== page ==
Slice of Life

I haven’t read the book yet (it comes out today), but this is from Sunday’s  NY Times Q & A with Debora Spar, President of Barnard and author of Wonder Women:  Sex, Power and the Quest for Perfection:

“….I raced home from work, I was putting dinner on the table, and I was racing out the door to go to a PTA meeting. My son, who was all of 8 at the time, said, “Why are you doing this?” I looked at him and said, “It’s very important to me that I go to your school.” He said, “Why?” I said, “Well, I’m part of the community and this is about you and your school.” And he said, “I want you home.” It was one of those moments. I realized I was trying to be a perfect community member on top of being a professional and a mother, and I couldn’t do it all. I stopped going to PTA meetings after that.”

The Times says that in her book, Ms. Spar argues

 that at every stage of life, from childhood to old age, women are straining to reach impossible standards.

“My generation made a mistake,” Ms. Spar writes. “We took the struggles and the victories of feminism and interpreted them somehow as a pathway to personal perfection. We privatized feminism and focused only on our dreams and our own inevitable frustrations.”

Is Ms. Spar’s generation my generation?  A 40-year-old’s?  Not sure.  But as the mother of two daughters, I’m interested in the possible ramifications of what Spar calls the “privatization of feminism.”

The Future

So yesterday I was at Elder Girleen’s second-grade classroom for the monthly birthday commemoration, which consisted of a cheer and a song for the three kids with January birthdays.*  

On the surface, that was all that was taking place.  But because I just spent almost two weeks away from the usual routines of my life,**  thinking about writing and what makes it work to the exclusion of almost all else, I haven’t completely lost the ability —yet — to hold  two thoughts*** in my mind simultaneously.

Elder Girleen’s school was built in 1929, which is comforting to us geezer parents, because it feels a lot like the schools we attended ourselves.  This is a good thing because what goes on inside it— how multiplication is taught these days, for instance, is a completely puzzlement — can be completely unfamiliar to us, and you know how parents react to things that are different.  

These were two of the spelling words written on the board:



 Another section of the board was devoted to what had clearly been a discussion about writing, and included — God love us all! — the words narrative arc and dramatic tension.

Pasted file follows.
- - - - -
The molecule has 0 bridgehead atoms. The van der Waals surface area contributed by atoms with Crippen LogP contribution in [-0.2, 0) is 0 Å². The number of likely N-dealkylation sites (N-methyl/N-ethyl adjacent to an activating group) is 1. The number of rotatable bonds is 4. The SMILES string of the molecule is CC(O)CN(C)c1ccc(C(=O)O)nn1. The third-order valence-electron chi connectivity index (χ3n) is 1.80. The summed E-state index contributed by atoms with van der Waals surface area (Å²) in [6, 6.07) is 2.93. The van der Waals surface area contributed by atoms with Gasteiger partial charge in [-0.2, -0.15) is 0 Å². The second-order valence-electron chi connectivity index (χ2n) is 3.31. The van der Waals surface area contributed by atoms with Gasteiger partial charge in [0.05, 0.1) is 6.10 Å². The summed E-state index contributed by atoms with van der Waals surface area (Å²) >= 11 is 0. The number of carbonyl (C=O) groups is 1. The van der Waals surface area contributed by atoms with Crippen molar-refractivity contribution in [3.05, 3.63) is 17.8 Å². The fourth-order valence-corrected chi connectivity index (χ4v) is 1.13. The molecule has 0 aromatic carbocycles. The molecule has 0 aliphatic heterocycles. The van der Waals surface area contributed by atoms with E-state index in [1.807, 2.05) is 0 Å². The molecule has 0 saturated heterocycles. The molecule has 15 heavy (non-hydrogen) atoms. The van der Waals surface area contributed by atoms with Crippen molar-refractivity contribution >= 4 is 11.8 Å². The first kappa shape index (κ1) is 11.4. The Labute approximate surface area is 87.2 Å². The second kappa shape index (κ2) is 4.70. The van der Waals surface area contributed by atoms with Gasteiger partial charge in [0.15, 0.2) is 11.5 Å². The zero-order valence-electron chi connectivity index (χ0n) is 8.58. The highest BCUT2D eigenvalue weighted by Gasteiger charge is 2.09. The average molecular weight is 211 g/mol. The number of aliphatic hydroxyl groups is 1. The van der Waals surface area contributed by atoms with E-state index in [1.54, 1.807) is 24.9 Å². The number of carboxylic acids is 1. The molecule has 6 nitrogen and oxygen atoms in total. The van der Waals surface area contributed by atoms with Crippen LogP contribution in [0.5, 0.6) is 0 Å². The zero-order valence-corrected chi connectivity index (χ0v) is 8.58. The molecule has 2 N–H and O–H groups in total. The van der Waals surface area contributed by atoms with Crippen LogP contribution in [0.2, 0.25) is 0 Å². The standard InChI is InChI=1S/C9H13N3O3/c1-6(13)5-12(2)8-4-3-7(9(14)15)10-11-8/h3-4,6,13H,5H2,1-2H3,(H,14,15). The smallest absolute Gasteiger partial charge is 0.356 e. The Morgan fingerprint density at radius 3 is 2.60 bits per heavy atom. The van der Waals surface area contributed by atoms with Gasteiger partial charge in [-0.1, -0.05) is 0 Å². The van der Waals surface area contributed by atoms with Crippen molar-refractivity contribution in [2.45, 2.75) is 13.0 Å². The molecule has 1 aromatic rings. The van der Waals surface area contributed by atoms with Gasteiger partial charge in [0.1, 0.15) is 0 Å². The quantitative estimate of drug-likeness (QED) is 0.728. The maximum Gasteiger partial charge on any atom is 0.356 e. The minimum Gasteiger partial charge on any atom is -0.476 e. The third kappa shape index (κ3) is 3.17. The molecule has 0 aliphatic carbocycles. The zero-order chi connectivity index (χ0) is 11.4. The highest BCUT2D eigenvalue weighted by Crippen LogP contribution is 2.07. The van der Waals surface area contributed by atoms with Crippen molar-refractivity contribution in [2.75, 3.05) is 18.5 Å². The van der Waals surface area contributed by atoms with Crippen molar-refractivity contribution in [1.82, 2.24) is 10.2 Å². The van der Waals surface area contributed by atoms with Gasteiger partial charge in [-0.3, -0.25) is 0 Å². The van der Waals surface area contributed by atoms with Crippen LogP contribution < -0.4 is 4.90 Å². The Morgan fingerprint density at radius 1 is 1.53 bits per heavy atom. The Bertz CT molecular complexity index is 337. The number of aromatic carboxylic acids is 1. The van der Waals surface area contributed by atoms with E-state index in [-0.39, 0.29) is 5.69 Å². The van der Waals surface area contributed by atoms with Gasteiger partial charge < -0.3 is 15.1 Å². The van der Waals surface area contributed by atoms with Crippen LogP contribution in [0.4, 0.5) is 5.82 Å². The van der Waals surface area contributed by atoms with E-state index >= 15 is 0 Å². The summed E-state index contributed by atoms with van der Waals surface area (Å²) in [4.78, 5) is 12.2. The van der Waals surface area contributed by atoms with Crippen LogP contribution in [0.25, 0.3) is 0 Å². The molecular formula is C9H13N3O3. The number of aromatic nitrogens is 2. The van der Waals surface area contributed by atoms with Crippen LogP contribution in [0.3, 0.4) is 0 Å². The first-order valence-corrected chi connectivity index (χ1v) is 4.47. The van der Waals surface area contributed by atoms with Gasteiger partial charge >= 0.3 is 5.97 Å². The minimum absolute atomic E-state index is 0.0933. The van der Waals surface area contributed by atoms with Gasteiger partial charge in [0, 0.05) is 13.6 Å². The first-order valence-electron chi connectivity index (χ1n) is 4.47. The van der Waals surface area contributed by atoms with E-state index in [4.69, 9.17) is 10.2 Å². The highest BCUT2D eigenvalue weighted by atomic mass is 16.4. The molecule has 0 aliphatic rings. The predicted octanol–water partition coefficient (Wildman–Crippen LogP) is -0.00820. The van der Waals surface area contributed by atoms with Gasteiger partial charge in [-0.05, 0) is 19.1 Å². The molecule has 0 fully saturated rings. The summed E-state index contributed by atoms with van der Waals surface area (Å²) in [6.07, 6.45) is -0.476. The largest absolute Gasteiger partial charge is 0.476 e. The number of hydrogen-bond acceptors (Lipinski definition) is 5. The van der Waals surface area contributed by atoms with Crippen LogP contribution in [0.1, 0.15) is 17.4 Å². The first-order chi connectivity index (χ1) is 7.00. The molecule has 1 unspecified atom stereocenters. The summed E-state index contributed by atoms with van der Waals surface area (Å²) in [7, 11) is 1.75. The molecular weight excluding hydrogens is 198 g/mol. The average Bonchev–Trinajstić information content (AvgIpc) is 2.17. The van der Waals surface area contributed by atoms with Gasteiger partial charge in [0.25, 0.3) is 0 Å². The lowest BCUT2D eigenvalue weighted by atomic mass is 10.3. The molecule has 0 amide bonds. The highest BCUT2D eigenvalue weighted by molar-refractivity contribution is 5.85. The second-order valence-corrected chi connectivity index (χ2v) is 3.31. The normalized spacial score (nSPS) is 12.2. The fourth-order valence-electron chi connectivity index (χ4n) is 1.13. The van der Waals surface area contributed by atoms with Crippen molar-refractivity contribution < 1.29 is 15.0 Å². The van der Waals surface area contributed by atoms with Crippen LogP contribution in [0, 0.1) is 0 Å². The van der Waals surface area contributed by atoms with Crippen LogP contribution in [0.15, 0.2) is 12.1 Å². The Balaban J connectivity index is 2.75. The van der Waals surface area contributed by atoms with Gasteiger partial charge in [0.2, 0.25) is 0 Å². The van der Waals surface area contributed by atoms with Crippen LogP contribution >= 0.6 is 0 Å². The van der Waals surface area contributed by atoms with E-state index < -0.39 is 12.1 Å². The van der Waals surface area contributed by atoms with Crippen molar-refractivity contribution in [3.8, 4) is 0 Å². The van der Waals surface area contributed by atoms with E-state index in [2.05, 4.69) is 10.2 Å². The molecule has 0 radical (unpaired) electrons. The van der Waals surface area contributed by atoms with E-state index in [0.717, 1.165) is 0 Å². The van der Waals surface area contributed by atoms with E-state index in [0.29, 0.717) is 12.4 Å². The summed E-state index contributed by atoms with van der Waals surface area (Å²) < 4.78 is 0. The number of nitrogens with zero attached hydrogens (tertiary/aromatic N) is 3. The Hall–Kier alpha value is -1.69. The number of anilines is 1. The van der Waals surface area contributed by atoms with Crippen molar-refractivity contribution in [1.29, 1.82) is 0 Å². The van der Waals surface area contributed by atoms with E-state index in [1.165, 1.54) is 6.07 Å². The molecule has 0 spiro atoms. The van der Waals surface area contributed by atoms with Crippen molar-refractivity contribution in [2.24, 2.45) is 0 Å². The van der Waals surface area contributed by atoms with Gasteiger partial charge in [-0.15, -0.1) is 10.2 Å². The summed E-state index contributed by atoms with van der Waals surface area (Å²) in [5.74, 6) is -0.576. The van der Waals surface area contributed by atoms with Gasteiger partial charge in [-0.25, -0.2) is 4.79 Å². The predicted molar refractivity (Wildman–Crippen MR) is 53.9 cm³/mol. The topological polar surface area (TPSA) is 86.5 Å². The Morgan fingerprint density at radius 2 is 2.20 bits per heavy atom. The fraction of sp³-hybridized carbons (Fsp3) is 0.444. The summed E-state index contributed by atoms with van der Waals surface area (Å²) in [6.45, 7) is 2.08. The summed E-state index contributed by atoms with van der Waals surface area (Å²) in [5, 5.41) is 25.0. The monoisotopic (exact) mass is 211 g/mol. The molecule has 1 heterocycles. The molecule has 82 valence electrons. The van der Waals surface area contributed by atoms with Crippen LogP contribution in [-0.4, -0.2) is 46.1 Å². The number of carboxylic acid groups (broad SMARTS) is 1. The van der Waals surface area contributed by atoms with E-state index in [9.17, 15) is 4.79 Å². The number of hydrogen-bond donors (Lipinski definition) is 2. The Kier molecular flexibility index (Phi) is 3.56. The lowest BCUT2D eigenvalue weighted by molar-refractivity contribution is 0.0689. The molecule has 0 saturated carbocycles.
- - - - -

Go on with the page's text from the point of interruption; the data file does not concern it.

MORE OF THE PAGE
Did I say that this was a second grade classroom?  Don’t know about you but I didn’t hear those terms bandied about much until I was in graduate school.  

Much is being made these days about the death of print journalism — and possibly of professional writing in general.  Having just spent a full day in an airport waiting for my flight home to ultimately be cancelled, I can tell you that if you want to kill time with a magazine these days you’re pretty much shit out of luck.  

Will Apple’s new tablet computer save us?  The pundits seem doubtful.  And all you have to do is read last Sunday’s New York Times Magazine feature about the author James Patterson  and learn that one out of every 17 novels sold in the U.S. was written by a marketing-savvy former ad-exec to harbor some doubts yourself.  

But even as we’re busily killing off the idea of the writer as a professional who can make a living by his/her pen, we apparently are just as busily attempting to teach our children to write at increasingly sophisticated levels.  

What to make of this?  I’m certainly not complaining; I want my children to be good writers and readers.  And I know such skills transfer, and will be useful to them, whether or not they pick up a pencil or a book in their adult lives.  

But meantime, the publishing industry wallows.  It flounders helplessly, it continually bemoans its fate. Opportunities are squandered, right and left, and a person is hard pressed to find a book in the airport that isn’t by James Patterson.  

*Then they ate some sweet stuff, which is how all important events are recognized in elementary school.  

**We all can read between the lines here:  what I really mean is there was no one under four feet tall strapped in the backseat of the car crying Mommy, mommy, you’re REALLY not listening to me! when my attention wandered from their recitation of the plot of the movie The Tooth Fairy for a second or two.

***However inane they might be.

In the Trenches

Mildly (it’s to be hoped) entertaining anecdotes about squirrels and cupcakes set in playgrounds aside, I’ve spent a heck of a lot of time in City of Atlanta parks this summer, and being in such places has made me think.